Confessions: The Great Escape
During the busy quarter with so many important projects, no one noticed how an email that was meant for one of our clients ended up going to a not-so-direct competitor with sensitive information in it
I am a talent manager working with a large multinational company. In my 10 years of experience, I thought I had seen it all. But, then life never stops surprising you. This time, the HR challenge was unique: How do you punish a high performer who made a careless oversight but enough to jeopardize the company’s reputation?
It was a case that stumped me. The person in question was a high performer, known for meeting his targets, getting the job done in time and very well regarded in the company. This person didn’t have a black spot on his record at all. In fact, he was one of the most highly sought after people for working on projects because of his timely delivery and excellent track record. So what went wrong?
Well, before I get into that, here is the context for the story. The company had to work on multiple projects last quarter. There was so much work that everyone was stretched to the last mile. They were so busy that nearly every day, the staff put in long hours at work. In fact, I had to arrange for home drops for everyone. All the projects were of equal significance and any slip ups were instantly pardoned. During the entire melee, no one noticed how an email that was meant for one of our clients ended up going to a not-so-direct competitor with sensitive information in it.
As the quarter drew to a close, everyone breathed a sigh of relief. A lunch was ordered and people were happy until the phone call came. It was from the competitor. A senior manager at the client company had received an email that was not intended for her. What first looked like a harmless mistake soon turned out to be much bigger than that.
The senior manager conveyed the contents of the mail to her contact in the company. Upon realizing that sensitive information had been sent to the wrong person and the enormity of the mistake dawned on everyone, all hell broke loose. Soon, an investigation was launched to find out why and how this happened. While looking through the email records, we found out that the high performer in question had sent out that email.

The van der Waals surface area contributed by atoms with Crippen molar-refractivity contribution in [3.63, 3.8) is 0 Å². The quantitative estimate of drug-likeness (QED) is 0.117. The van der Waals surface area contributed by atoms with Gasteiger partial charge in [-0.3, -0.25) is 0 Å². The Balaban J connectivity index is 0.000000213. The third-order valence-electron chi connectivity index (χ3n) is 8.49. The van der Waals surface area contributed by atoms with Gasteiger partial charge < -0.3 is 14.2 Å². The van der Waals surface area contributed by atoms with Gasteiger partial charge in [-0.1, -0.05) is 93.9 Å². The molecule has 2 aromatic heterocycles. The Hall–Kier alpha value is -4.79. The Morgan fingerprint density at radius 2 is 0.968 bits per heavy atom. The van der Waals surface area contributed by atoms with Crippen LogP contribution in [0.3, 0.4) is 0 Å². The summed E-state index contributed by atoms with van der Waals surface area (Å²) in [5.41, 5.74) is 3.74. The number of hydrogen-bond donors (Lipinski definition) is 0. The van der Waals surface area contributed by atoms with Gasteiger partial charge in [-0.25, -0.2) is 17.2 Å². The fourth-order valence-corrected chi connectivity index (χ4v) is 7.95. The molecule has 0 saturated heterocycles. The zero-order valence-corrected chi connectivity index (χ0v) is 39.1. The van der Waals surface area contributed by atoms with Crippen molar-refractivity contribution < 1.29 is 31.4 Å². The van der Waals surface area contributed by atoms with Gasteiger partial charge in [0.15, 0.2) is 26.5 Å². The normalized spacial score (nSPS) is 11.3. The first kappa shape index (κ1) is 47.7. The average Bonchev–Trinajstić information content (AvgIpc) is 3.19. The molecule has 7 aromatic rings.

Now, what do we do? We don’t know if we had to make an example of the person to make sure such an occurrence does not happen again or do we let it pass since the person in question had impeccable integrity?
We were flummoxed. Never before has a case like this come before the HR department. Though some of the employees were baying for the high performer’s blood, the senior management prevailed over us. They came to the conclusion that we should not punish the high performer as it was a one-off mistake. His track record also helped in making the argument. We let off the person with a warning and said if the mistake happens again, we will not be so kind.
But, I must confess I did feel like firing the high performer. A mistake like that has probably cost the organization its competitive edge. By leaking confidential information, the high performer jeopardized the functioning of the company and may have let competitors gain valuable knowledge about our clients and processes. We should have made an example of the high performer (it doesn’t matter he has a squeaky clean record) as it would have sent the right signals to everyone else in the organization. Now, we have let the competition take the cake from us and eat it too!
(The writer is an HR manager with a multinational company)